The California Central Valley turned out to be a gold mine of a different sort!
While the California Gold Rush was the catalyst that spurred the scramble to reach and eventually settle California, that precious metal was not the only gold to be found here!
Drive the almost 500 miles along Highway 99 or Interstate 5, from Redding in the North to Bakersfield in the South, and you'll see what we mean.
The Great Central Valley, tucked away and hidden between the Sierra Nevada Mountains and the Coastal Range, was the state's ultimate gold mine!
And the gold came from the ground, but not as you would expect. This gold took the form of agricultural crops and products.
In fact, Mark Bittman in a New York Times article called the Central Valley "our greatest food resource." That's because it produces "more than 230 crops", providing "a third of all the produce grown in the United States."
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The Central Valley is a long, wide stretch of flatland barely above sea level.
It was originally comprised of Oak woodlands, bunch-grass prairies, and huge tule marshes.
Some of the first Europeans drawn to it were trappers interested in the abundance of beaver in the valley in the 1820s.
But when the throngs of prospectors from all over the world began the stampede to the Gold Fields of California, some folks realized that all those miners would need to be fed.
So they began to eye California's Central Valley for it's rich, fertile soil and long summer growing season.
And it paid off handsomely.
Soon they were draining swamps and rivers, building levees and dams, and introducing exotic plant species to open up the area to farming and grazing.
Today, California's Central Valley is the richest agricultural region in the world, producing a goodly portion of the world's cotton, grains like oats and rice, beans, fruit and nut crops, and vegetables and melons, for a total of $37.5 billion in cash farm receipts revenue for 2010.
The Great Central Valley is actually comprised of two valleys - the Sacramento, which receives about 20 inches of rain per year; and the San Joaquin (pronounce san-wah-KEEN), which is much drier and even semi-arid in places.
The incredible range and scope of agricultural products make up the largest portion of the economies throughout both of these valleys - and for me, watching our food grow in the fields and orchards of the Central Valley that surround us is a real treat! We were always stopping with the kidlettes to see how cotton bolls formed on the plant, or what almonds looked like on the tree.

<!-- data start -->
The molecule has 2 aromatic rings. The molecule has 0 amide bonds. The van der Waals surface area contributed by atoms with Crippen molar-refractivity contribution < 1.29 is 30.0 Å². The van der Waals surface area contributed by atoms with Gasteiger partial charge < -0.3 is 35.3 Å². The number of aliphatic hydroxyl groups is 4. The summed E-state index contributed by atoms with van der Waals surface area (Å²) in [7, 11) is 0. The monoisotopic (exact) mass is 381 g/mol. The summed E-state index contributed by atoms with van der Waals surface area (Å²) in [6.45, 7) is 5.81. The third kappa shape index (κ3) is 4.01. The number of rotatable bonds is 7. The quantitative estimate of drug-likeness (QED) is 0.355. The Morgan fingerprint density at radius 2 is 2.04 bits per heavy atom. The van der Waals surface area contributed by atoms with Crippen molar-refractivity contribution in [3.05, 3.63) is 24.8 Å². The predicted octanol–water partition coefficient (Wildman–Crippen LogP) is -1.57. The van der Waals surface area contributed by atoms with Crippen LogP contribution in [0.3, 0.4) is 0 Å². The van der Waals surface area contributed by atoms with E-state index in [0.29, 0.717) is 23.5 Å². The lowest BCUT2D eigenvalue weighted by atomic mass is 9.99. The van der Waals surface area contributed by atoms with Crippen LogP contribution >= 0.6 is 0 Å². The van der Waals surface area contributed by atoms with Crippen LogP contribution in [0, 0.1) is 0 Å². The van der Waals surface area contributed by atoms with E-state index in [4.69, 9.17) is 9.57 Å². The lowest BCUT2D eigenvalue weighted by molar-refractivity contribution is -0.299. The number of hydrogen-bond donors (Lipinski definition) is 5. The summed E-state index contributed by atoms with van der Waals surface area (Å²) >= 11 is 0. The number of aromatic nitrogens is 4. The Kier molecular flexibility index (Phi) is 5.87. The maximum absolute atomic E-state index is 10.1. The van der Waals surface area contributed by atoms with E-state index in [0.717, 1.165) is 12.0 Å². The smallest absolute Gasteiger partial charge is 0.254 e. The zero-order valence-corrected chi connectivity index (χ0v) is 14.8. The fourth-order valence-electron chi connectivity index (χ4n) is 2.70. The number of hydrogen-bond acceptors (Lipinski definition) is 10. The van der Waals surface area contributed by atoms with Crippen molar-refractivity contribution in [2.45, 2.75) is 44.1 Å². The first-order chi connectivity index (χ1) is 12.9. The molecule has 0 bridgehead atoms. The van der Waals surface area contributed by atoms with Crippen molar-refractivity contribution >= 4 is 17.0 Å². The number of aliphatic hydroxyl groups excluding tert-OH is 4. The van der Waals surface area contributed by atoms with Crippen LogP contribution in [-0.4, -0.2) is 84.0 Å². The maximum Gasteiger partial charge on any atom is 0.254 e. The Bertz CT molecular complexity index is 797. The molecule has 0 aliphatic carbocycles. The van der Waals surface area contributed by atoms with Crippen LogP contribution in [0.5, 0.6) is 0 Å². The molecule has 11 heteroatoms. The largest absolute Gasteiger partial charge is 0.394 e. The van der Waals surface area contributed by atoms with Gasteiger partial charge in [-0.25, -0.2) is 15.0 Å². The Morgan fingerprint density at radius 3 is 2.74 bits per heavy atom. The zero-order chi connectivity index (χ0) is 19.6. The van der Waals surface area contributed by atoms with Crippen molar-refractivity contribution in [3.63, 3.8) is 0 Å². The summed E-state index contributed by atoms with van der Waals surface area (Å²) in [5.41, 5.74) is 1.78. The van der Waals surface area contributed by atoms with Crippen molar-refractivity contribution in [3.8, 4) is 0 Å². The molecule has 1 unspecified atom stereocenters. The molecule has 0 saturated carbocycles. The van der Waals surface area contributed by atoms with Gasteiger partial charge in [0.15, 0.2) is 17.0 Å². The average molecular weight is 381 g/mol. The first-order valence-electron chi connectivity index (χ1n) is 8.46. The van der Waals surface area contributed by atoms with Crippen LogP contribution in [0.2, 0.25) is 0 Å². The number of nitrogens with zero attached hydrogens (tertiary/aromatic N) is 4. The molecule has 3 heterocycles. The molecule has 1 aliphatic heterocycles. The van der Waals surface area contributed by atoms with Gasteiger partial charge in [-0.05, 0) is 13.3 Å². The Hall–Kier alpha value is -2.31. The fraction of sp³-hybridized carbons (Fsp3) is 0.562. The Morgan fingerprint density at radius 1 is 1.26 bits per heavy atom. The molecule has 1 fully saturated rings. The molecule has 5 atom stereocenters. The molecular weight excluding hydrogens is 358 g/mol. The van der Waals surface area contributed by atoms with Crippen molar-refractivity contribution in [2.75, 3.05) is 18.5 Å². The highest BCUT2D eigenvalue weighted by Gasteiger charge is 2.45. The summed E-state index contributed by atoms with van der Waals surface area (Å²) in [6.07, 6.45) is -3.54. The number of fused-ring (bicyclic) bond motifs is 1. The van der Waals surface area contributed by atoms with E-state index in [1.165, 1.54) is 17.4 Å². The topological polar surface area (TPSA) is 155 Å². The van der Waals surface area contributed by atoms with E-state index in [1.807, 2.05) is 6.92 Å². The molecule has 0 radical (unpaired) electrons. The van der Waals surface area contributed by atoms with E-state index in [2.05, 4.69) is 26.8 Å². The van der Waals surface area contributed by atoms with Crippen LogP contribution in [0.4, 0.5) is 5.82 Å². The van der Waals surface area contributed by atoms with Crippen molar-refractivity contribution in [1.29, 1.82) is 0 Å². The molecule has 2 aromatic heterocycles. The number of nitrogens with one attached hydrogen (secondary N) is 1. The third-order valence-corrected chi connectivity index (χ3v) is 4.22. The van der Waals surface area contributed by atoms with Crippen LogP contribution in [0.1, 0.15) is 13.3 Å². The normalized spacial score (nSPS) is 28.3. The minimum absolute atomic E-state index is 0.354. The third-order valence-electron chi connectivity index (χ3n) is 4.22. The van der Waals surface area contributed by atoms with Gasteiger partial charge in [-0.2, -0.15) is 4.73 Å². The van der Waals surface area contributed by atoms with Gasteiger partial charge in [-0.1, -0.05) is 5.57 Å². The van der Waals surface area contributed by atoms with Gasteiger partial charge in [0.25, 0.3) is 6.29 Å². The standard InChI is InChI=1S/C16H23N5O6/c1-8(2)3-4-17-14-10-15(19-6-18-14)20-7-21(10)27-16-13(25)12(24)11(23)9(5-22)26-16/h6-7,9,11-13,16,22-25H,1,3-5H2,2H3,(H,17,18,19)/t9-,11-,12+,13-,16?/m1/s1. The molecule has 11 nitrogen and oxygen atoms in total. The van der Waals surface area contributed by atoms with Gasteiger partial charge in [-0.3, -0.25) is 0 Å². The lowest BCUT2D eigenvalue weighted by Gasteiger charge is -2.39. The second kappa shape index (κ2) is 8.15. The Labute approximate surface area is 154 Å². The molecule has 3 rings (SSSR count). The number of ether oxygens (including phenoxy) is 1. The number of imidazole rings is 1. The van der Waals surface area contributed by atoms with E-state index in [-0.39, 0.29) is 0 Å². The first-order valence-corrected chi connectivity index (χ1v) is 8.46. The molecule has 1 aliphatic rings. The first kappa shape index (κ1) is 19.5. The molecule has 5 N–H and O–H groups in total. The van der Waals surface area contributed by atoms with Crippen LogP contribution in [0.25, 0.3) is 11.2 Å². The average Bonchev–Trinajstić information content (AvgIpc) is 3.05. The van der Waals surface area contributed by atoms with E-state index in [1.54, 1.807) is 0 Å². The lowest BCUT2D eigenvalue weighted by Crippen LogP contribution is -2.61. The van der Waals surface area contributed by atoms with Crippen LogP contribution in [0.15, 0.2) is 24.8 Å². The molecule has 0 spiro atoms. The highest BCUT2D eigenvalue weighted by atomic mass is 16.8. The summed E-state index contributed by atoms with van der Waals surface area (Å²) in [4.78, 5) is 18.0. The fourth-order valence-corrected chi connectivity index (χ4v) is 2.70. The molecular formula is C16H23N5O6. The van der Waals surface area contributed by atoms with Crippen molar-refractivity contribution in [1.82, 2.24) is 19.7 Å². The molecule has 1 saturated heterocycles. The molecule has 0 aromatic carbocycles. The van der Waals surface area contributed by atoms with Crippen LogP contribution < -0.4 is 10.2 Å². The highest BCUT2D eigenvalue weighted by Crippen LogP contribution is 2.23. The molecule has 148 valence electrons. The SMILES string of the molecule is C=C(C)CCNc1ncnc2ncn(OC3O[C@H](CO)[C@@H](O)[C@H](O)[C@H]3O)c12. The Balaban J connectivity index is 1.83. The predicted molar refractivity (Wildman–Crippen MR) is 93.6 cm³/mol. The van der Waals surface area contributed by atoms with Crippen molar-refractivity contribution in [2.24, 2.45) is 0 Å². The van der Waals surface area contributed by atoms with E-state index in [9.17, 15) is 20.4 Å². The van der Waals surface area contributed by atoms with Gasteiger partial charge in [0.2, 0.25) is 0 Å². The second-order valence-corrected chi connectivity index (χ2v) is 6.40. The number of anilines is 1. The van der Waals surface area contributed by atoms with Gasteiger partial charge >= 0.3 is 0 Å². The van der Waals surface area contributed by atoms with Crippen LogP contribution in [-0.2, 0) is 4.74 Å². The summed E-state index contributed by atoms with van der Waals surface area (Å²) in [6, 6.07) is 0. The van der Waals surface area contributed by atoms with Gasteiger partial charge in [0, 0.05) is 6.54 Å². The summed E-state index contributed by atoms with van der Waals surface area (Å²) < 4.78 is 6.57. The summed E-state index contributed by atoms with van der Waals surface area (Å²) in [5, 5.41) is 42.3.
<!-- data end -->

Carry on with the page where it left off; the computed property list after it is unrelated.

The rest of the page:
But popular California attractions reside in the Central Vally as well!
Believe me when I say, there's plenty to keep the sightseer in us
entertained - from outdoor activities, to history, to museums and opera!
The Sacramento Valley makes up the Northern portion of the Great Central Valley, and runs from Redding in the North to the Stockton Delta area, just South of Sacramento.
Major towns and cities along the central corridor of the valley include:
Agricultural products throughout the Sacramento Valley include citrus, fruit, and nut orchards, rice, feed crops, cattle ranches, olives and olive oils, California wine grapes, and even dairies.
As for California attractions, explore the vast array of historical sites, dip your toes, your boats, and your fishing lines in the many waterways, visit the cities and towns, attend the events and festivals, and - most obviously, if you think about it - explore the Farm Trails and stop at the fruit and veggie stands!
The Sacramento Valley also houses the only natural vertically-configured land mass in the California Central Valley - Sutter Buttes, an anomaly that's often referred to as the World's Smallest Mountain Range.
By far the larger portion of the California Central Valley belongs to the San Joaquin Valley, which stretches from The Delta in the North to Bakersfield and the Tehachapi Mountains in the South, and is approximately 50 miles wide.
This is the land that John Steinbeck's Dust Bowl family fell in live with in The Grapes of Wrath - because perhaps, after all the mountain crossings along their journey, they'd finally round a place that was flat enough and big enough to remind them of the homes they'd been forced to leave behind.
From Lodi and Stockton South, the major cities and towns of the San Joaquin Valley include:
The San Joaquin Valley is a major agricultural player only because of its extensive system of reservoirs, aqueducts, and irrigation canals. But it's often referred to as the "Food Basket of the World" because of the dollar value and the diversity of the crops it provides, including grapes (table, raisin, and wine), cotton, nuts, citrus, vegetables and fruits, feed crops, cattle ranches, and dairies.
As for recreation and entertainment, all those waterways are not only for watering crops! You'll find ample opportunities for water sports, camping, fishing, and hunting (especially for waterfowl). Visit wineries; tour the State Capitol Building and the old Governor's Mansion; explore museums, zoos, historic sites; and golf in the California sunshine!
We'll have more to share with you about the California Central Valley in the coming weeks; things like:
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